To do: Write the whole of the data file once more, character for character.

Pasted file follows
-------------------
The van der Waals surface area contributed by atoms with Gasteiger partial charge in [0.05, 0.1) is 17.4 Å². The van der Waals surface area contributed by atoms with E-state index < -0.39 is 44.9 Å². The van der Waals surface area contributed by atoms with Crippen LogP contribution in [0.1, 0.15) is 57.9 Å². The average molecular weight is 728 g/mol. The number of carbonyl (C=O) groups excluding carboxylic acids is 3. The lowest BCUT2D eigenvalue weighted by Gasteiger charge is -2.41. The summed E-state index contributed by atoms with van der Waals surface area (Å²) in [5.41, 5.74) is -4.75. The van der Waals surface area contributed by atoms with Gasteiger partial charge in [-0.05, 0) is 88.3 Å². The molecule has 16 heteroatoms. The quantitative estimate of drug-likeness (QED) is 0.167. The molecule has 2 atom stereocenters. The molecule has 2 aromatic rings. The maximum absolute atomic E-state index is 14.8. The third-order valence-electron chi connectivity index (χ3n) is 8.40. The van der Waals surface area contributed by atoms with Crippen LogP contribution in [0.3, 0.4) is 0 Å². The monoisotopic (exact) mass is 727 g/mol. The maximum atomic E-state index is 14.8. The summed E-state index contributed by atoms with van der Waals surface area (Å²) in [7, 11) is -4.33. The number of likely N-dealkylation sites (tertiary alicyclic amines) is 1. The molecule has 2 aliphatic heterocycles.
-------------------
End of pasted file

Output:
The van der Waals surface area contributed by atoms with Gasteiger partial charge in [0.05, 0.1) is 17.4 Å². The van der Waals surface area contributed by atoms with E-state index < -0.39 is 44.9 Å². The van der Waals surface area contributed by atoms with Crippen LogP contribution in [0.1, 0.15) is 57.9 Å². The average molecular weight is 728 g/mol. The number of carbonyl (C=O) groups excluding carboxylic acids is 3. The lowest BCUT2D eigenvalue weighted by Gasteiger charge is -2.41. The summed E-state index contributed by atoms with van der Waals surface area (Å²) in [5.41, 5.74) is -4.75. The van der Waals surface area contributed by atoms with Gasteiger partial charge in [-0.05, 0) is 88.3 Å². The molecule has 16 heteroatoms. The quantitative estimate of drug-likeness (QED) is 0.167. The molecule has 2 atom stereocenters. The molecule has 2 aromatic rings. The maximum absolute atomic E-state index is 14.8. The third-order valence-electron chi connectivity index (χ3n) is 8.40. The van der Waals surface area contributed by atoms with Crippen LogP contribution in [0.3, 0.4) is 0 Å². The monoisotopic (exact) mass is 727 g/mol. The maximum atomic E-state index is 14.8. The summed E-state index contributed by atoms with van der Waals surface area (Å²) in [7, 11) is -4.33. The number of likely N-dealkylation sites (tertiary alicyclic amines) is 1. The molecule has 2 aliphatic heterocycles.